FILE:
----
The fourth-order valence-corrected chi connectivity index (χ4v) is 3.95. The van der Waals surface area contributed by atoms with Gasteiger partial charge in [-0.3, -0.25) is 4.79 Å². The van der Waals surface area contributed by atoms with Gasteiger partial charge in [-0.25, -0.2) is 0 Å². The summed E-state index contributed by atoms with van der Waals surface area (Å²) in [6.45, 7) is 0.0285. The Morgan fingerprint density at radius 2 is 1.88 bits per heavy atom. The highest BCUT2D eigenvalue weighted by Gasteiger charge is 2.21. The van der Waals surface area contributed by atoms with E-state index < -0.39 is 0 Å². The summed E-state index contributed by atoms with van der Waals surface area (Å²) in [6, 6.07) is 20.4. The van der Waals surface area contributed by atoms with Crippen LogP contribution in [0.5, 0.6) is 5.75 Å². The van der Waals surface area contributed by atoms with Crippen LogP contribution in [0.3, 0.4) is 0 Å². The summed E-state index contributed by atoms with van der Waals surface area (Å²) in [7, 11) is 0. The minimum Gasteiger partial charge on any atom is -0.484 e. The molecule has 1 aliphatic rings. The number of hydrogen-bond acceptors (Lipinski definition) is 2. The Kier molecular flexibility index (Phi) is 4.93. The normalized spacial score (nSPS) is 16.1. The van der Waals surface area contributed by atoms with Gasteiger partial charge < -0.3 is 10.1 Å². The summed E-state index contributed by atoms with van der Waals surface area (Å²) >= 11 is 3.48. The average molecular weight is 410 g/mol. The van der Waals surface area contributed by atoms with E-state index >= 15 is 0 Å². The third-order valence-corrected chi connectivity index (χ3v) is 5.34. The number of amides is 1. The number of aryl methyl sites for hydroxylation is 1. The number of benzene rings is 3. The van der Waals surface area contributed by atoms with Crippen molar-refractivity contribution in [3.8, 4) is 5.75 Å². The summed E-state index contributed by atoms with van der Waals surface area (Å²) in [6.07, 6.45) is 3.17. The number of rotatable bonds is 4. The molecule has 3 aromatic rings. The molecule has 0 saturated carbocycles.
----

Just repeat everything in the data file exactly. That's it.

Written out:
The fourth-order valence-corrected chi connectivity index (χ4v) is 3.95. The van der Waals surface area contributed by atoms with Gasteiger partial charge in [-0.3, -0.25) is 4.79 Å². The van der Waals surface area contributed by atoms with Gasteiger partial charge in [-0.25, -0.2) is 0 Å². The summed E-state index contributed by atoms with van der Waals surface area (Å²) in [6.45, 7) is 0.0285. The Morgan fingerprint density at radius 2 is 1.88 bits per heavy atom. The highest BCUT2D eigenvalue weighted by Gasteiger charge is 2.21. The van der Waals surface area contributed by atoms with E-state index < -0.39 is 0 Å². The summed E-state index contributed by atoms with van der Waals surface area (Å²) in [6, 6.07) is 20.4. The van der Waals surface area contributed by atoms with Crippen LogP contribution in [0.5, 0.6) is 5.75 Å². The van der Waals surface area contributed by atoms with Crippen LogP contribution in [0.3, 0.4) is 0 Å². The summed E-state index contributed by atoms with van der Waals surface area (Å²) in [7, 11) is 0. The minimum Gasteiger partial charge on any atom is -0.484 e. The molecule has 1 aliphatic rings. The number of hydrogen-bond acceptors (Lipinski definition) is 2. The Kier molecular flexibility index (Phi) is 4.93. The normalized spacial score (nSPS) is 16.1. The van der Waals surface area contributed by atoms with Gasteiger partial charge < -0.3 is 10.1 Å². The summed E-state index contributed by atoms with van der Waals surface area (Å²) >= 11 is 3.48. The average molecular weight is 410 g/mol. The van der Waals surface area contributed by atoms with E-state index >= 15 is 0 Å². The third-order valence-corrected chi connectivity index (χ3v) is 5.34. The number of amides is 1. The number of aryl methyl sites for hydroxylation is 1. The number of benzene rings is 3. The van der Waals surface area contributed by atoms with Crippen molar-refractivity contribution in [3.8, 4) is 5.75 Å². The summed E-state index contributed by atoms with van der Waals surface area (Å²) in [6.07, 6.45) is 3.17. The number of rotatable bonds is 4. The molecule has 3 aromatic rings. The molecule has 0 saturated carbocycles.